Homeless Jesus

Homeless Jesus

Changing Hearts. Changing Minds. Recognizing Christ.

The Basilica of Saint Mary dedicated the new Timothy P. Schmalz Homeless Jesus bronze sculpture on November 19, 2017, the World Day of the Poor, designated by Pope Francis.

The sculpture of a life-size Christ figure shrouded in a blanket on a park bench is an internationally recognized symbol of compassion and awareness for the homeless with sculptures located in major cities throughout the world. 

The meaning of the Homeless Jesus sculpture is to truly change hearts and minds towards people in need. The sculpture is designed to challenge and inspire each of us to be more compassionate and charitable and to see Jesus in each person we meet, and to take action to help end homelessness locally and around the world. The sculpture is a vibrant piece in The Basilica’s sacred art collection.


You should defend those who cannot help themselves. Yes, speak up for the poor and needy and see that they get justice. Proverbs 31:8 

Homeless Jesus Summer

Homeless Jesus Sculpture Q&A

The Basilica is home to an internationally recognized symbol of compassion and awareness for the homeless with an original Timothy P. Schmalz Homeless Jesus Sculpture.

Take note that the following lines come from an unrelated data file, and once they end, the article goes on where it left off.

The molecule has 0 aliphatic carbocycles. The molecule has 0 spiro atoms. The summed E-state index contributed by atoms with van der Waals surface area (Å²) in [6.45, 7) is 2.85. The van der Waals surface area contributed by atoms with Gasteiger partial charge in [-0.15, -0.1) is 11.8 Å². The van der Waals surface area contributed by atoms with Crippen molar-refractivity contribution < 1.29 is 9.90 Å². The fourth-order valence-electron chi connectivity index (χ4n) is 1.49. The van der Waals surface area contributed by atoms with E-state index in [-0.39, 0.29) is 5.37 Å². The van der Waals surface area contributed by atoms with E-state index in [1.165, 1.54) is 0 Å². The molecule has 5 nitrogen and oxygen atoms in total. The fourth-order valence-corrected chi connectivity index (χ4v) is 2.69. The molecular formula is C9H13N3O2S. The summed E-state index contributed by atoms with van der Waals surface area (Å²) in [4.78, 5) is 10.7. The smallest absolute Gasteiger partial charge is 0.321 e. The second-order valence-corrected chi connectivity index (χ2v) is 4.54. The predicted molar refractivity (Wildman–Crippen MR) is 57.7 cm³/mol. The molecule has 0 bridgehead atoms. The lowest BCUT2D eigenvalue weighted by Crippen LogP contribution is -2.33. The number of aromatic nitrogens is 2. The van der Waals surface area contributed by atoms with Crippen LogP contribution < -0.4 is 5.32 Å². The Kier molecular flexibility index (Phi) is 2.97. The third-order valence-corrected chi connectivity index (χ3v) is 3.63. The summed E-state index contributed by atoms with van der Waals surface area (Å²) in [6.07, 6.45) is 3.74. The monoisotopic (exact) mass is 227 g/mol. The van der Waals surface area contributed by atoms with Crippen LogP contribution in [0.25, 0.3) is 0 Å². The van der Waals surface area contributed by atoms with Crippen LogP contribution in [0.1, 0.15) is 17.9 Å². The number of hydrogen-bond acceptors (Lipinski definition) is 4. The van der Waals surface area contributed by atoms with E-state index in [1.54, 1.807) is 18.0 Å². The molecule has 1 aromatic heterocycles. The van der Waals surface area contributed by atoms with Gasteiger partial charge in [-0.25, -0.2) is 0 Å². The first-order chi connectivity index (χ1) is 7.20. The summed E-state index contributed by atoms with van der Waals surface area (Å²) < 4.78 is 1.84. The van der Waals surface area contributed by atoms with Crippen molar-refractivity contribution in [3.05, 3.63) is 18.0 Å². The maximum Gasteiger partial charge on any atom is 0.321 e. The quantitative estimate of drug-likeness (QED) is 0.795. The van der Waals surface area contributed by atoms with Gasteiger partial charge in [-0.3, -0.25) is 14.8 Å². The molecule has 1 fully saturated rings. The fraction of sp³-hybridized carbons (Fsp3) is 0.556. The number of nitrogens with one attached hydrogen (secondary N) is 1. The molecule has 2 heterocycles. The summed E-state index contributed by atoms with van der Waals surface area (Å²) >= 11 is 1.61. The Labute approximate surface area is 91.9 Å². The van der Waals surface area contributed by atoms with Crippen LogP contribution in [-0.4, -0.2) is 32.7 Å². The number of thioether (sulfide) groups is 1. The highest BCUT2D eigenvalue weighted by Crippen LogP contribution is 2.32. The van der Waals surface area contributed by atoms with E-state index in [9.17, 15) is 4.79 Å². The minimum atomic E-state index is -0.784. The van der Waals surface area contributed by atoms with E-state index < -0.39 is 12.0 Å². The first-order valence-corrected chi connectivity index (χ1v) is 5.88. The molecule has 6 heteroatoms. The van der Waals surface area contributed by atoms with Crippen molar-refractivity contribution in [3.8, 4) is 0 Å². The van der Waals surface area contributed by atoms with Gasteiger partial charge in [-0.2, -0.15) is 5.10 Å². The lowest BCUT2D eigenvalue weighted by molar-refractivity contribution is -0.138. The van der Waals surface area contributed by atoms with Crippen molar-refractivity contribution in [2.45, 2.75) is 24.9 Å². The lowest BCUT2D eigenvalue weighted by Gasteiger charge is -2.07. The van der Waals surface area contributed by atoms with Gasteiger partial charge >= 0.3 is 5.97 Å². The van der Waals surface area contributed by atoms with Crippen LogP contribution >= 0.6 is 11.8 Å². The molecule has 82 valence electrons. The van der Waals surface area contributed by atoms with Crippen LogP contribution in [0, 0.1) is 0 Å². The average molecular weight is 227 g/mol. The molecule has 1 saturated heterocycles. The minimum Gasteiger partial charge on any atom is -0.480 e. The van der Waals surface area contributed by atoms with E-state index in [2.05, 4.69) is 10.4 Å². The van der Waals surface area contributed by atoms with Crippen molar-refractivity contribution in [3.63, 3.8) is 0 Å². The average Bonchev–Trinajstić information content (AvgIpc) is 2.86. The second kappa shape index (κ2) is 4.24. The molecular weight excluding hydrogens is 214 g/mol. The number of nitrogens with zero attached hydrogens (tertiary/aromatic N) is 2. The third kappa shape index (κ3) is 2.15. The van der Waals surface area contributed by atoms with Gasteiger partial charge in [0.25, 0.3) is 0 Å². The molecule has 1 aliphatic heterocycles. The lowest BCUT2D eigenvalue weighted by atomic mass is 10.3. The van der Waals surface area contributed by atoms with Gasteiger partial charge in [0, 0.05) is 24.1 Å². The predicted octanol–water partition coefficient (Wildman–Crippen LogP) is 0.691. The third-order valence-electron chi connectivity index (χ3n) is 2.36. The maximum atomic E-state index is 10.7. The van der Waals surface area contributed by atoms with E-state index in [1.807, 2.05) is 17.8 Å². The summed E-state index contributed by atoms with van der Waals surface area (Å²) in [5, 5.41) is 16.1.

What is the meaning of this sculpture?

Based on Matthew 25, the Homeless Jesus suggests that Jesus is with the most vulnerable people in our society and it invites us to recognize Jesus in them. It is designed to challenge and inspire each of us to be more compassionate and charitable and to help end homelessness locally and around the world. 

Why was this sculpture selected?
This Homeless Jesus Sculpture strongly evokes our mission to change hearts and minds, and invite concrete actions as we advocate for people in need. It will be an important and strong addition to The Basilica’s sacred art collection.  The sculpture also connects us to other faith communities in cities around the world who have likewise committed to be advocates for change. 

What’s it made of? 
The sculpture is made out of cast bronze. The first sculpture was installed at Regis College, University of Toronto in early 2013. The most prominent location is undoubtedly in Rome outside of the Papal Office of Charities.

Who is the artist, and why was this artist chosen? 
Timothy P. Schmalz is a well-known Canadian sculptor based out of St. Jacobs, Ontario.  His work mainly consists of monumental religious art. His Catholic faith is a deep source of inspiration for his work. Schmalz has said, "If my sculptures are used by people as a tool to think, then I’m very happy. His stated artistic goal is:  “Creating art that has the power to convert. Creating sculpture that deepens our spirituality. Attaining these two goals describes my purpose as an artist.” 

How was this sculpture funded?
This sculpture was funded by a select group of anonymous supporters who are passionate about our Basilica community and our vision to seek the well-being of the city.

What are the other locations of this sculpture?
Currently this sculpture of Homeless Jesus is located in Toronto, London, Dublin, at the Vatican, and in the US in Washington DC; Charleston, West Virginia; Knoxville, Tennessee; Chicago, Illinois; Austin, Texas; Grand Haven, Michigan; Phoenix, Arizona;  Albuquerque, New Mexico; Davidson, North Carolina among other cities.